Aaron Klein, owner of Sweet Cakes, a bakery in Gresham, Oregon, refused service to a gay couple on January 17, 2013, and according to him, this wasn’t the first time.
As a person who believes each of us should be kind, considerate, and accepting of others despite our differences, I am obviously disappointed and saddened that Mr. Klein would act in such a manner.
Two topics of discussion have emerged as a result of Mr. Klein’s actions: 1) whether or not he was breaking the law (see KATU’s “Did a baker break the law when he denied service to same-sex couple?”) and 2) whether or not it’s okay for a business owner to use his own beliefs as an excuse to deny service.
To start off: Yes, it is against Oregon law (The Oregon Equality Act of 2007) to discriminate based on sexual orientation, which is exactly what Mr. Klein did.
But I actually want to move past the legality discussion of what happened because I think we, as adults, make situations such as this too complicated. We forget the most basic and important things in life. And I think focusing on the legality of it as a way of either justifying or condemning Mr. Klein’s actions isn’t what’s important. What we need to remember is that two human beings wanted to buy a cake from a local business. That’s all. And these human beings could very well have been your relatives or friends. They could very well be you. You or someone you care about could have been embarrassed publicly and told you were a lesser human being, not deserving to purchase a cake at a local bakery.
How would you feel if someone you love went to buy a cake and then were told they couldn’t because the business owner doesn’t approve of them? Is it okay if the refusal of service is because they’re gay (maybe because we don’t have full federal LGBT equality, some view the gay community as an okay target of discrimination)? What if a couple was denied service because they’re interracial? What if a non-Christian wanted to buy a cake? What other types of customers don’t meet Mr. Klein’s religious standards? The Bible’s a big book, so no doubt there have to be countless numbers of people he wouldn’t feel right serving. Does our opinion change when we take the time to consider how we would feel if discriminated against? Or are some of us incapable considering such a scenario because we have never faced such discrimination?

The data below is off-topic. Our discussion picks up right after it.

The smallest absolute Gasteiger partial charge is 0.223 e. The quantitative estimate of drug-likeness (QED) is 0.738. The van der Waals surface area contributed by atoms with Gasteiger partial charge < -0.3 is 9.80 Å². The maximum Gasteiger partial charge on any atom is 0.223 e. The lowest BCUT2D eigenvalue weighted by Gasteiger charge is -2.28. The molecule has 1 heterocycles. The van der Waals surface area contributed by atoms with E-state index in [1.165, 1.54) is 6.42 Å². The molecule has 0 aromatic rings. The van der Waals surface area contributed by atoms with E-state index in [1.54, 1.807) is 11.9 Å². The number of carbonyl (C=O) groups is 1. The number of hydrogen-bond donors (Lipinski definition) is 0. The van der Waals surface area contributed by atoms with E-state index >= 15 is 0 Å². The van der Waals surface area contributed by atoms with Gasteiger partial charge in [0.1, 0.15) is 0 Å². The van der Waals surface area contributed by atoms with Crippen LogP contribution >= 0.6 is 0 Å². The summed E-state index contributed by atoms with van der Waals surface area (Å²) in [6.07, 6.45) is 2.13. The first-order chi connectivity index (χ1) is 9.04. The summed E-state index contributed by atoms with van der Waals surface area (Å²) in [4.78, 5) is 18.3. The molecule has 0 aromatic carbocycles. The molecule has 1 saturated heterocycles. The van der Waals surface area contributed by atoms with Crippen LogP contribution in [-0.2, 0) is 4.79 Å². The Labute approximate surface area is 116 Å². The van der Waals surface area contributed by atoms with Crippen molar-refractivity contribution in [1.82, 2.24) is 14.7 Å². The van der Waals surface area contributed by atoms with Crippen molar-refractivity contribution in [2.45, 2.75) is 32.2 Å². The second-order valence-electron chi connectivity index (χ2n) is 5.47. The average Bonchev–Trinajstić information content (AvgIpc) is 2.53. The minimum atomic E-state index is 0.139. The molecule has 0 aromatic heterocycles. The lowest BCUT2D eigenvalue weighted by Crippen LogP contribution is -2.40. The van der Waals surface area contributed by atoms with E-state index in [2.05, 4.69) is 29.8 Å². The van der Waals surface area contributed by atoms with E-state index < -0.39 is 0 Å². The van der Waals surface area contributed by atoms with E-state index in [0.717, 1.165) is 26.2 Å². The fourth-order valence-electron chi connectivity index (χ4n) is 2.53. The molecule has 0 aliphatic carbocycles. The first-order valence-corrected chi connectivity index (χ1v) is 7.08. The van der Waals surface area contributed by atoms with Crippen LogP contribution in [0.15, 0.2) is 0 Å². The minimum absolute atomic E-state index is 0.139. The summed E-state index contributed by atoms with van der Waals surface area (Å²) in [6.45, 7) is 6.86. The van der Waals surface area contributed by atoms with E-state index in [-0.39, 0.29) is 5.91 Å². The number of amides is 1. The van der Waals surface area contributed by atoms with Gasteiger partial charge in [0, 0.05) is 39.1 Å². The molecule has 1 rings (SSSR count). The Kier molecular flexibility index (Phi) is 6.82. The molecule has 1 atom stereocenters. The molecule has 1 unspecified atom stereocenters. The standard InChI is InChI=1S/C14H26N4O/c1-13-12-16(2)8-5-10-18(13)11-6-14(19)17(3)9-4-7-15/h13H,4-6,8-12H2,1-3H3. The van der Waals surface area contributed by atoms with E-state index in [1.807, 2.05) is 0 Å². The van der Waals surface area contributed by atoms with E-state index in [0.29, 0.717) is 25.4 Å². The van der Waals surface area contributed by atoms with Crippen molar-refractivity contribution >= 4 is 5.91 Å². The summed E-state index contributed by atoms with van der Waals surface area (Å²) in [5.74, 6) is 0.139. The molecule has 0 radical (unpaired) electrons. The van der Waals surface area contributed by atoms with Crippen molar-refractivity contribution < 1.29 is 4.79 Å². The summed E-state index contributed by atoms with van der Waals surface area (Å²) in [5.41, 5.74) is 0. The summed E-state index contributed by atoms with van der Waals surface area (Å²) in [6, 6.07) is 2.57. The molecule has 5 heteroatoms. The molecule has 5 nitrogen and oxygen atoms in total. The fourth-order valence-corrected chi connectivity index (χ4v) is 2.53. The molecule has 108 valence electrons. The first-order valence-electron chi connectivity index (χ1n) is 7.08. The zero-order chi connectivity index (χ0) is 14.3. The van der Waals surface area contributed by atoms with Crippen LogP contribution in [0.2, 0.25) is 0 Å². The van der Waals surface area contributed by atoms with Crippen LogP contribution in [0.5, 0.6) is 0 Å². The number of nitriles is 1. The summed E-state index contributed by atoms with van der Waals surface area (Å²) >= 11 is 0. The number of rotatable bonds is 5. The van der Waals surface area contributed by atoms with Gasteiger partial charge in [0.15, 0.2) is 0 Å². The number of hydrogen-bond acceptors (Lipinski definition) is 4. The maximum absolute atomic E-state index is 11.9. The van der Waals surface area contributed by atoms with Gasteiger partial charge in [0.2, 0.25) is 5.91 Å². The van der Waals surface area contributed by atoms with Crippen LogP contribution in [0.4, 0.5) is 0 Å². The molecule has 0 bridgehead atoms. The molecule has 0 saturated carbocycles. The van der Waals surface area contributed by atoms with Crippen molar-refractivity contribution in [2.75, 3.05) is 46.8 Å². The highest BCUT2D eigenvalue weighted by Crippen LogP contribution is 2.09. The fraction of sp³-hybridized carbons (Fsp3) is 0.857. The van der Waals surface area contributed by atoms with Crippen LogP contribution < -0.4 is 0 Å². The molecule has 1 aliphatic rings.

I wonder how Mr. Klein will know whom he should and shouldn’t serve based on his religious convictions. Should he create a questionnaire to make sure that every potential customer aligns with every single one of his opinions?
I am troubled by Mr. Klein’s actions, and I am saddened that, in his mind, he has taken some great stand against the “abomination” of homosexuality. Anti-gay Mr. Klein who refuses to bake a cake for a gay couple is just the same as a Mr. Klein from fifty years ago who would have used the exact same religious arguments to refuse service to an interracial couple.
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ABOUT THE AUTHOR:
Andrea Free is a freelance writer and co-creator of the Facebook page Gay Marriage Oregon and creator of the website for Oregon Marriage Equality. She has an MA in English from Bowling Green State University as well as a graduate certificate in International Scientific and Technical Communication. She completed her undergraduate work at Oregon State University, majoring in Liberal Studies with minors in writing and anthropology. As a gay rights advocate, she hopes to write articles that will inspire others to create a positive change.